The secret of a national cross-country title? Fun. ^ North Carolina

When the NC State Football Team received a Bod Pod, a human-sized capsule that measures body composition, Henes thought it could be a great opportunity for their athletes, too. But she said, “We realized very quickly that we weren’t using the data and it wasn’t worth the data if someone has a tendency to have eating disorders or compare themselves to other people.” It was an easy decision, it no longer to be used.

Deliberately leaning away from data and toward a healthy, intentionally fun culture is unusual at such a high level of competition.

Instead, it’s more common to hear athletes describe what they call toxicity when it reaches a breaking point. In recent years, many runners have spoken out after reading about and acknowledging Mary Cain’s experience. Cain, a child prodigy once billed as the future of American distance running, described how for years she was mocked about her physique by Alberto Salazar, her former coach. In the months and years since Cain’s disclosure, runners across the US have shared their own similar experiences: fat talk, shaming and manipulation, harassment, and a mental health fixation on body composition numbers.

Creating a healthy, inclusive, and well-rounded culture is at the forefront of the NC State program. Brunch is served after long runs. There are competitive game nights and extremely violent mini-golf sessions. There are cooking competitions modeled on the TV show Chopped at the Hene household and dinners hosted by the high school students. There’s also plenty of basketball, although HORSE has been encouraged via one-on-one matches.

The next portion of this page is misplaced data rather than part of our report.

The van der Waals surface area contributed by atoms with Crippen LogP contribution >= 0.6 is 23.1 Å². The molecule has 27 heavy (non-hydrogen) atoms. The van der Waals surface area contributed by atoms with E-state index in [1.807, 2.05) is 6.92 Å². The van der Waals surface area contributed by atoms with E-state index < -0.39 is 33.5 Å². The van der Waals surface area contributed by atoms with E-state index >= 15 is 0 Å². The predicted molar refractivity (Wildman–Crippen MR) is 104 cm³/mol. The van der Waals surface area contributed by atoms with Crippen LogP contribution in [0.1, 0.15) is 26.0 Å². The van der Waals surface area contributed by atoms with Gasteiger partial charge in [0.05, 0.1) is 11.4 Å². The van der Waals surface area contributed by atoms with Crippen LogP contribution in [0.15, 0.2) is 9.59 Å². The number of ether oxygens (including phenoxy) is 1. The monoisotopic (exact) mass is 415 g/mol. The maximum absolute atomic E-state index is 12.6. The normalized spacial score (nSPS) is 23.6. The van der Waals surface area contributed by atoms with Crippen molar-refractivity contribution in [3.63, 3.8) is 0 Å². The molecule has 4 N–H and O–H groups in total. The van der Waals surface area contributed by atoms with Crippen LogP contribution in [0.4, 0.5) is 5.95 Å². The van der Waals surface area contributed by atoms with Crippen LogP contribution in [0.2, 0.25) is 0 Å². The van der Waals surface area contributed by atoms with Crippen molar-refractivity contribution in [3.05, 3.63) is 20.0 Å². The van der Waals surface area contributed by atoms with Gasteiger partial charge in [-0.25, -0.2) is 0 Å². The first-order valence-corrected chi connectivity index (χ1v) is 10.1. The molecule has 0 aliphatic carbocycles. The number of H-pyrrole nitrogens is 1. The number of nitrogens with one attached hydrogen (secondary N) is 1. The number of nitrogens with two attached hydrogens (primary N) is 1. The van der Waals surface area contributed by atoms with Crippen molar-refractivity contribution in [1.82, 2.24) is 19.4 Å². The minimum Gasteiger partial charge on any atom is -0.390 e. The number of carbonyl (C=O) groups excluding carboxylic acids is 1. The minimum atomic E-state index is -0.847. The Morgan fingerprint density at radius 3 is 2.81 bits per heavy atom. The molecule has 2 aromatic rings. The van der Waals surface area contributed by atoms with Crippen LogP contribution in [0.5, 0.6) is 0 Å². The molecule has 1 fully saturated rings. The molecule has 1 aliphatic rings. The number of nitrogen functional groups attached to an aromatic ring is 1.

“Coach Henes definitely takes care of us as people before she takes care of us as athletes,” said Chmiel, who is studying to be a veterinarian. “We’ve been here for four years, she sees the ups and downs and sees that running is just a part of who we are and not who we are whole.”

As her athletes raced the 6-kilometer course in the state of Oklahoma on Saturday, Henes said she mostly avoided the path. Even cross-country runs with no timeouts can be overwhelming, she said. She found a place to give her runners the feedback she wanted and entrusted the rest to her training.

Tuohy, the title favorite, only wanted to know one thing as she walked past her coach. “Tell me the team standings 400 meters from the finish line,” Henes recalled Tuohy’s question.

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